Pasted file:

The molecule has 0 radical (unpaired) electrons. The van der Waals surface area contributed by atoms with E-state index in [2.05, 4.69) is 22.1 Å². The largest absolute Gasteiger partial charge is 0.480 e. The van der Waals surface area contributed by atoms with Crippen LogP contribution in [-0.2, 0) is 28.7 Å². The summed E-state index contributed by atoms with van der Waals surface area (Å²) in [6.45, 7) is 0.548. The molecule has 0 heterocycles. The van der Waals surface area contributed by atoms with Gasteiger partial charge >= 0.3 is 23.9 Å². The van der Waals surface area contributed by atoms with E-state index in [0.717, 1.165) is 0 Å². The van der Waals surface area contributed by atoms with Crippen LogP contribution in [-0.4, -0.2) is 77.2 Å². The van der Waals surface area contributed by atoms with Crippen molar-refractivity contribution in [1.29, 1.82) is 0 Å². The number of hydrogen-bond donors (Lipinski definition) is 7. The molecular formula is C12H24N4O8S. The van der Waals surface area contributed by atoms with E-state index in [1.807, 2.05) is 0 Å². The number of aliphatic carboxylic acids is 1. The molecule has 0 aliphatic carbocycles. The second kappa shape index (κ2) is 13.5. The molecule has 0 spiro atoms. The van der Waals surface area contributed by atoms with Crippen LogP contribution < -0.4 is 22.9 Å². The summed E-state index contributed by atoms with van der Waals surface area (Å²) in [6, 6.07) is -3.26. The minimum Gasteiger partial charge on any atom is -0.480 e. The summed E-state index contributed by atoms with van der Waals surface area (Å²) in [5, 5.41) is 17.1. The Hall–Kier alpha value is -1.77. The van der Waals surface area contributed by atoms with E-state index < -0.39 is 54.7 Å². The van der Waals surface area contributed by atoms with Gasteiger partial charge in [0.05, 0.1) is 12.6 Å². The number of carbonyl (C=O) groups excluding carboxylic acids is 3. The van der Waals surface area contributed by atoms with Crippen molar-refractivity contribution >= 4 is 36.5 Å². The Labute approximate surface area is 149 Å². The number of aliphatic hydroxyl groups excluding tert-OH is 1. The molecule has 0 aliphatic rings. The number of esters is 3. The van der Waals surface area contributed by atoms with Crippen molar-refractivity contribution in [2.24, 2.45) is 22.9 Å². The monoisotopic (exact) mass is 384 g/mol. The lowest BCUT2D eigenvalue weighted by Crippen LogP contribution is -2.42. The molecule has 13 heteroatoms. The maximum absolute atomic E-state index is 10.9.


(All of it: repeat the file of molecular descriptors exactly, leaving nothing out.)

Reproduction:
The molecule has 0 radical (unpaired) electrons. The van der Waals surface area contributed by atoms with E-state index in [2.05, 4.69) is 22.1 Å². The largest absolute Gasteiger partial charge is 0.480 e. The van der Waals surface area contributed by atoms with Crippen LogP contribution in [-0.2, 0) is 28.7 Å². The summed E-state index contributed by atoms with van der Waals surface area (Å²) in [6.45, 7) is 0.548. The molecule has 0 heterocycles. The van der Waals surface area contributed by atoms with Gasteiger partial charge >= 0.3 is 23.9 Å². The van der Waals surface area contributed by atoms with E-state index in [0.717, 1.165) is 0 Å². The van der Waals surface area contributed by atoms with Crippen LogP contribution in [-0.4, -0.2) is 77.2 Å². The van der Waals surface area contributed by atoms with Crippen molar-refractivity contribution in [1.29, 1.82) is 0 Å². The number of hydrogen-bond donors (Lipinski definition) is 7. The molecular formula is C12H24N4O8S. The van der Waals surface area contributed by atoms with E-state index in [1.807, 2.05) is 0 Å². The number of aliphatic carboxylic acids is 1. The molecule has 0 aliphatic carbocycles. The second kappa shape index (κ2) is 13.5. The molecule has 0 spiro atoms. The van der Waals surface area contributed by atoms with Crippen LogP contribution < -0.4 is 22.9 Å². The summed E-state index contributed by atoms with van der Waals surface area (Å²) in [6, 6.07) is -3.26. The minimum Gasteiger partial charge on any atom is -0.480 e. The summed E-state index contributed by atoms with van der Waals surface area (Å²) in [5, 5.41) is 17.1. The Hall–Kier alpha value is -1.77. The van der Waals surface area contributed by atoms with E-state index < -0.39 is 54.7 Å². The van der Waals surface area contributed by atoms with Gasteiger partial charge in [0.05, 0.1) is 12.6 Å². The number of carbonyl (C=O) groups excluding carboxylic acids is 3. The van der Waals surface area contributed by atoms with Crippen molar-refractivity contribution >= 4 is 36.5 Å². The Labute approximate surface area is 149 Å². The number of aliphatic hydroxyl groups excluding tert-OH is 1. The molecule has 0 aliphatic rings. The number of esters is 3. The van der Waals surface area contributed by atoms with Crippen molar-refractivity contribution in [2.24, 2.45) is 22.9 Å². The monoisotopic (exact) mass is 384 g/mol. The lowest BCUT2D eigenvalue weighted by Crippen LogP contribution is -2.42. The molecule has 13 heteroatoms. The maximum absolute atomic E-state index is 10.9.